Disarming a country with seven rounds of ammunition for every man, woman and child—and at the very least one weapon per every 23 people—is no small endeavor.
Since the Cambodian government banned private gun ownership in April 1999, the authorities have collected about 100,000 small arms.
But during 30 years of war, arms from an array of sources poured over the border for Cambodia’s various factions, said Prince Sisowath Sirirath co-minister of National Defense.
Some donors say they don’t track the existence of weapons in Cambodia. And experts in the field can only offer broad estimates. Edgar Janz of the Working Group for Weapons Reduction (WGWR) says 500,000 to 1 million small arms remain in Cambodia.
Statistics compiled in 1993 by Untac indicated soldiers of Cambodia’s four political wings had between them 320,443 light weapons and 80.7 million rounds of ammunition.
But that number would account for fewer than one weapon per soldier and fell short of reality, according to a 1998 weapons reduction report.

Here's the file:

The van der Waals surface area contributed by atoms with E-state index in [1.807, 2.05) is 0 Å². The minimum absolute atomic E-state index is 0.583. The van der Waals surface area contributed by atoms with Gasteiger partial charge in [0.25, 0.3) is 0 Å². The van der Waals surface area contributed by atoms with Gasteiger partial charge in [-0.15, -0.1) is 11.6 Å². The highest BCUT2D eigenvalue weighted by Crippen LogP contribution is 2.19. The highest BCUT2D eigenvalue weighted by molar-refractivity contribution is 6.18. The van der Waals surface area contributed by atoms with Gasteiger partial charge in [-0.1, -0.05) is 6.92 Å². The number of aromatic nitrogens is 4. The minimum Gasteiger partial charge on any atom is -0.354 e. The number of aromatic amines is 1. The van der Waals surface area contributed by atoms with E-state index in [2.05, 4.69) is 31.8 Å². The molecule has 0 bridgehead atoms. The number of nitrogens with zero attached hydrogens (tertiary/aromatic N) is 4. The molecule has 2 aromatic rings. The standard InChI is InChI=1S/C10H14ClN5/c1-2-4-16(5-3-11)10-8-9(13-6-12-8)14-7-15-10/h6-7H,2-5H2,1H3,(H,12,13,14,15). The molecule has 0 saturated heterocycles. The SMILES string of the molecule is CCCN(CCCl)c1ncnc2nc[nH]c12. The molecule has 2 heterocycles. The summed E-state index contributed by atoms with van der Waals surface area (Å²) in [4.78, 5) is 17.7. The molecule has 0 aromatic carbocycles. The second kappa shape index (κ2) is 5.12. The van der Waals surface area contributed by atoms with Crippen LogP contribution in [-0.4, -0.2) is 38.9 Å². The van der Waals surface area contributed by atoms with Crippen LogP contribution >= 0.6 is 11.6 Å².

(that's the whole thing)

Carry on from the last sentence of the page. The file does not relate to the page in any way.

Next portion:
In that report, Janet Ashby and Neb Sinthay detailed the difficulties of tallying the numbers of guns in Cambodia.
“There are no good statistics on the number of weapons in the country, no good statistics on the number of weapons which are covered by some sort of registration permit…” they wrote.
Janz said the situation is the same today.
Sizable weapons caches reportedly remain hidden, often buried in the jungle. Some of these armaments, from small arms to artillery pieces, have deteriorated to the point of uselessness. But others are still usable.
Thousands of other weapons have been illegally traded to neighboring countries. The occasional report of weapons dumps found along border areas often come from second- or third-hand information and can be either false or exaggerated—making weapons counting all the more difficult.
But this lack of solid figures betrays the fact that arms still litter Cambodia, where automatic weapons are commonplace in the hands of rural civilians—farmers, strongmen or loosely organized militias.
“Cambodia has more weapons than is healthy for any country,” Yeshua Moser-Puangsuwan, regional coordinator for Nonviolence International Southeast Asia, said Monday.
A distrust of the police or of the government’s ability to protect citizens is likely to keep Cambodians over-armed, says Lao Mong Hay, executive director of the Khmer Institute for Democracy.
That, according to Kao Kim Hourn, executive director of the Cambodian Institute for Cooperation and Peace, encourages the violence that still plagues the country.
“When there are weapons, people use them,” Kao Kim Hourn said.
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